Review by Lowri Spear

CW: mentions of self-harm and sexual harassment of a minor

Bandages is a deeply thought provoking, harrowing and brilliant piece of writing by Chloe Jacobs. Exploring both the interiority and exteriority of trauma, the catch-22 effect of female beauty and the cyclical motions of an intense mother/daughter relationship, the audience are left wholly captivated and wholly uncomfortable as you watch the past and present interact and collide.

Through the lens of a series of psychiatric therapy sessions and flashbacks, the narrative itself follows a young woman named Isabelle who mutilates her own face, and slowly unfurls her reasons throughout. The whole space is plagued by Isabelle’s torment; the audience are met by Sterre Barentsen’s starkly lit and dressed stage, the props themselves bandaged and covered. This backdropped the particularly disturbing opening scene, reminiscent of something you might see in a Sarah Kane play, as Isabelle sits centre stage in a gripping silence, attempting to cut her wrists before slicing open her cheek.

Lou Lou Curry (who plays Isabelle, and also co-directed the play) gave a particularly powerful performance, switching fluidly between Isabelle and her mother Meddy with a turn of the head. I think both her performance and Jacobs’ writing can be credited for the main character’s portrayal. She is never romanticised, never a victim of her trauma but angry, strong and firmly in control of her own agency. Some of the most entertaining scenes were between her and Ellie Cooper, who plays the sarcastic and patronising Dr. Guild. The rapport between these two actors was wonderful, the pace never slowing, and there were some surprisingly humorous moments of dark comedy.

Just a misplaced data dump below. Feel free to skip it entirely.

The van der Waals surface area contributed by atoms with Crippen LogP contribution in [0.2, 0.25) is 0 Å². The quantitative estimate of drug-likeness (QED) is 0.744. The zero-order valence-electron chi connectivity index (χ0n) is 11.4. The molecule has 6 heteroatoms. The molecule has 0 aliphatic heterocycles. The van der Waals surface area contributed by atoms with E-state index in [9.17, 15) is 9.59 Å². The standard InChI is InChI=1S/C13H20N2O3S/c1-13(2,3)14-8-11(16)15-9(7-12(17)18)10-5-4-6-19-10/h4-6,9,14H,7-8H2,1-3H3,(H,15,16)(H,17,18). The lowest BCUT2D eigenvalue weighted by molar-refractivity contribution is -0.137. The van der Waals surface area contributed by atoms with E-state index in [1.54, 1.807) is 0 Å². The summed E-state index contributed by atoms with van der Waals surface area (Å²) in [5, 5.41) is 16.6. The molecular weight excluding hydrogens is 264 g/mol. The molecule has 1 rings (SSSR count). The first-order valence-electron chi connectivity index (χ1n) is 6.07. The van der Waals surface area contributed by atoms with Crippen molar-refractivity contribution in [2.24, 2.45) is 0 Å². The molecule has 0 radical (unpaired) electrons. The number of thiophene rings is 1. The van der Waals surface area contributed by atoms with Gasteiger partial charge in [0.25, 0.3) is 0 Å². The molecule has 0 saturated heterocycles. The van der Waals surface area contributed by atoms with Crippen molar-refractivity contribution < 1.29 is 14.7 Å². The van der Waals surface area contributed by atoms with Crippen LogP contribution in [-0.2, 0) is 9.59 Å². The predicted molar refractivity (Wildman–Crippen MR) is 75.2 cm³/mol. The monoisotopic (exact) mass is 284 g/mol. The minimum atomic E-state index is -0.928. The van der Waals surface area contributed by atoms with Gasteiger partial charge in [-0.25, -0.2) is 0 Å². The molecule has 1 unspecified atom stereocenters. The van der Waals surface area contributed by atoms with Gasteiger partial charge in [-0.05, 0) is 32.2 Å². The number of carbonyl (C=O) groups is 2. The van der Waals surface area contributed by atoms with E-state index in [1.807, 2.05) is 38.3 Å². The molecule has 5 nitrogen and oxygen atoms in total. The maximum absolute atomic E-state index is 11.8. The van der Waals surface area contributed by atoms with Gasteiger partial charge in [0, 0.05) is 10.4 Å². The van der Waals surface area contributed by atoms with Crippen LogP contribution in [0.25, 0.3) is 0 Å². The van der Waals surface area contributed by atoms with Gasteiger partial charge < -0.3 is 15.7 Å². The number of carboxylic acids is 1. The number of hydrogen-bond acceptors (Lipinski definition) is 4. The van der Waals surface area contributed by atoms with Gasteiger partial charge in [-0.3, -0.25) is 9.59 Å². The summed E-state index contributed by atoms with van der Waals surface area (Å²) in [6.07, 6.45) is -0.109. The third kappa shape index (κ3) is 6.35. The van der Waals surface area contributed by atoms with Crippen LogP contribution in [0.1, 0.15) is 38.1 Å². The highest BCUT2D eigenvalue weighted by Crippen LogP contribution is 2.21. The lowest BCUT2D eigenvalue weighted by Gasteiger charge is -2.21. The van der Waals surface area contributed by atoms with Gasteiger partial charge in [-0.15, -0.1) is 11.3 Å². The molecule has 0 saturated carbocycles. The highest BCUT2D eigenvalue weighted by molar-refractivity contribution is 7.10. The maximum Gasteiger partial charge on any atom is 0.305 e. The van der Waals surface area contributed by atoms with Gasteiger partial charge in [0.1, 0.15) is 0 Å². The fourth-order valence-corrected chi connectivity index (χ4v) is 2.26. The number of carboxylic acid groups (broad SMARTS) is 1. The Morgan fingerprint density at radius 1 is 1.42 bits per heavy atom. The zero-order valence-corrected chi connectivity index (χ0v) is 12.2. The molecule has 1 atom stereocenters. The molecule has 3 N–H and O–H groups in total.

The actors in this play are never afraid of silence, mentions of which permeate the script and the physical performances. A particularly powerful moment demonstrating this was the scene in which young Isabelle (Leanne Yau) is forced to entertain one of her father’s male friends. It is both uncomfortable and affecting as the dialogue slows and you are left watching a young girl, and her mother, slowly begin to cry – trapped in an oppressive and aggressive home. Leanne’s performance as Young Isabelle was deeply moving, and she really commanded the audience’s attention on stage.

I occasionally felt like the writing lacked some subtlety in the portrayal of Eno (the husband figure, wonderfully and terrifyingly played by Joe Stanton) who existed in a constant state of fury. With the whole play being underpinned by the notions of psychoanalytical exploration (even the scenes set in the past still remain in the realms of the doctor’s office, with Dr. Guild always examining), I would have liked if the audience were allowed to infer a little more for themselves.

However, as Jacobs’ script flirts between poeticism and realism, there are some really incredible moments in the writing. The monologues were especially gripping – I only wish they hadn’t been overwhelmed by the whirring sound of the bicycle, which became slightly distracting. With no credited lighting designer, the simple choice of representative cool and warm washes of light was perfectly suitable in moving the action between the past and present. In some of the more abstract and representational moments though (such as the mirroring movements between mother and daughter, older Isabelle and younger Isabelle) it might have been nice to have something more dynamic to match, and possibly some music to bridge the gap between repeated black-outs.

I left the theatre in an emotional state balanced somewhere between awe and shock. This play makes you think, it makes you investigate and doesn’t allow you to be complacent as you are pulled along a haunting, and deeply relevant, journey of discovery.